You will still receive the higher rate of BAH. The key item to know is you never receive less BAH as long as your service members stay attached to the command.

My friend is located at the same duty station as me. Why did her rate go up when mine decreased?

BAH increases based on rank and dependents or no dependents. The increase or decrease is based on a calculation and therefore does not impact each rank in the same manner. That is why it is important to look up every status, as the rate is very individual.

If I live on base and our BAH increases, who receives the increase: base housing or the service member?

If housing is currently taking all of your BAH, then housing would receive the increased amount. The only time a member would receive the rate is if they are paying a specific amount for housing — and not all of their BAH.

My husband leaves for TDY in December but won’t report to the next duty station until March. Which BAH do we get: the old or the new one?

Unless you are coming from overseas, you always receive your leaving duty station’s BAH until you check into your new command. Therefore, you would not receive the new BAH until March when you check in.

Want to learn even more You can find the entire primer for BAH allowances here. This primer goes in detail regarding the rules and regulations.

Did BAH change in your area? What has been you experience? Does BAH affect your rent rates?

Leave me a comment!

About Author

Elizabeth Colegrove

Elizabeth Colegrove is a passionate "buy and hold" investor who specializes in turning her once-negative transient lifestyle (Military) into a positive lifestyle. She self manages her entire real estate portfolio from long distance while holding down a full time job. When she isn't finding new real estate deals, she enjoys traveling, hanging out with her awesome boat-building husband, playing with her mischievous kitty, or writing on her newest project, her blog.


  1. Brendan Morin

    Thanks for the article Elizabeth. Being a Colorado Springs investor, seeing a BAH increase is great news! Of course none of my current tenants are active duty military, but a significant portion of the population here is military or military affiliated so it’s reasonable to expect if nothing else this may (hopefully) spur a slight increase in the overall market rents in the area.

  2. Kerry Baird

    Thanks for the informative article. While our own personal BAH is on the climb, I looked up the airbase where most of my tenants are located, and they will have a declining BAH amount. We’ve seen some crazy moves in the so-called Oil Patch, and declining rents are a sign of the times. Thanks~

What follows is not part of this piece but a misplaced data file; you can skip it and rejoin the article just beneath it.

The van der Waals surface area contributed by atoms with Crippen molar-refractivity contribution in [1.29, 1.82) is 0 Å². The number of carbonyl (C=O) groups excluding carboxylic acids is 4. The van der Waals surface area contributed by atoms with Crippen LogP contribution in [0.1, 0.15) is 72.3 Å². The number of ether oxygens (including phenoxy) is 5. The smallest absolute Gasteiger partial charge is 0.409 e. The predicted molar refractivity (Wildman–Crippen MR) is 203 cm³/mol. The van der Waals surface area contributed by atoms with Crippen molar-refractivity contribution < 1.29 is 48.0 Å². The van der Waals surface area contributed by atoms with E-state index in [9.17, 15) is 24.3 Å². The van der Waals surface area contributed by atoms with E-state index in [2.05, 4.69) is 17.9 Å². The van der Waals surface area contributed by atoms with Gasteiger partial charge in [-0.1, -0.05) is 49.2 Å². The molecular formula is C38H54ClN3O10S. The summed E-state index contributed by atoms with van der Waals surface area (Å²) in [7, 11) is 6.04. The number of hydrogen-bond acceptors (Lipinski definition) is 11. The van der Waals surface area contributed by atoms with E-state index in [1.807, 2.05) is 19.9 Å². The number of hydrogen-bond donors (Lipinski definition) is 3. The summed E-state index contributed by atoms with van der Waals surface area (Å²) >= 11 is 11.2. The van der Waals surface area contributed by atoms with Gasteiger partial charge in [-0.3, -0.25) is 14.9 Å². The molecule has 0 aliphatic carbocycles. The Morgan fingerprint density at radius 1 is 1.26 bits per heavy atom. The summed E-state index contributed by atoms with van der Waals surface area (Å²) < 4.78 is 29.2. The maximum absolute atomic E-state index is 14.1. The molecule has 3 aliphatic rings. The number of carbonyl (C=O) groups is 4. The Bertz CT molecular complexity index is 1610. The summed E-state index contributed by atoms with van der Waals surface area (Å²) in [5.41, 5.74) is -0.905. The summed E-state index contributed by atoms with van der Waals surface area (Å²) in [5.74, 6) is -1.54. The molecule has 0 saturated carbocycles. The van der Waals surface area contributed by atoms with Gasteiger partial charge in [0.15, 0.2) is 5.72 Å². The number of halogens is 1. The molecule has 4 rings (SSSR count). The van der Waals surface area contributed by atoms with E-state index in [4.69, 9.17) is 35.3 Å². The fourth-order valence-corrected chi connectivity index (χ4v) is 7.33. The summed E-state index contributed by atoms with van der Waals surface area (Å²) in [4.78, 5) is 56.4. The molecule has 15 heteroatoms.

3. Roald N.

    Thanks to all our military. Our country is what it is due to those who serve. THANK YOU!

    BAH in my surrounding counties has increased from $50 to $450. PLEASE keep in mind our military doesn’t make a lot. I know owning rental properties is a business but if you can please don’t try to make an extra buck off our military due to BAH rates increasing.

    The sacrifice of a little money is much less of a sacrifice than the sacrifice our service members are making.

  4. Richard Cook

    Great article! Our BAH in Dayton, OH went down a bit but we’re grandfathered so that is nice! I’m not sure how they calculate the rates, but bear in mind that I think they try and shoot for BAH covering an average of 85-90 % of average rent+utilities for a given area. They don’t make BAH to cover 100% because they want to encourage some to live on base if it is worth it for their situation.

    Also, a lot of military housing has become privatized. This means that they are private companies that set up their own rules and regulations and have to somewhat conform to the terms of their military contract. This means that pet allowances can change. We ran into this (and is why we’re going to buy at our next PCS and start investing!) when looking to move to Sheppard AFB. They are very strict at no more than two pets. We have two cats and a dog. The base housing is very nice (newer) and spacious. We’d love to live on base and it’d be better than renting as many people are only there for a few years (training base). However, some bases allow 3 pets but since SAFB doesn’t we’re looking to buy off base.

    Point of that being is that the houses that seem to go unrented longer have no pet clauses attached to them. It’s possible that many people wanting to live off base could be because of pets – if you have a hard pet rule, you may see longer vacancies around bases!

  5. Mike hoherchak

    I didn’t read all of the comments to know if this was mentioned or not, but I think it also stands to mention that BAH affects student veterans utilizing the Post 9-11 GI Bill, not only active duty members. Post 9-11 GI Bill recipients get a living stipend that uses BAH. Depending on their full or part-time status as a student, will depend on the percentage they receive for the stipend.

Leave A Reply

Pair a profile with your post!

Create a Free Account


Log In Here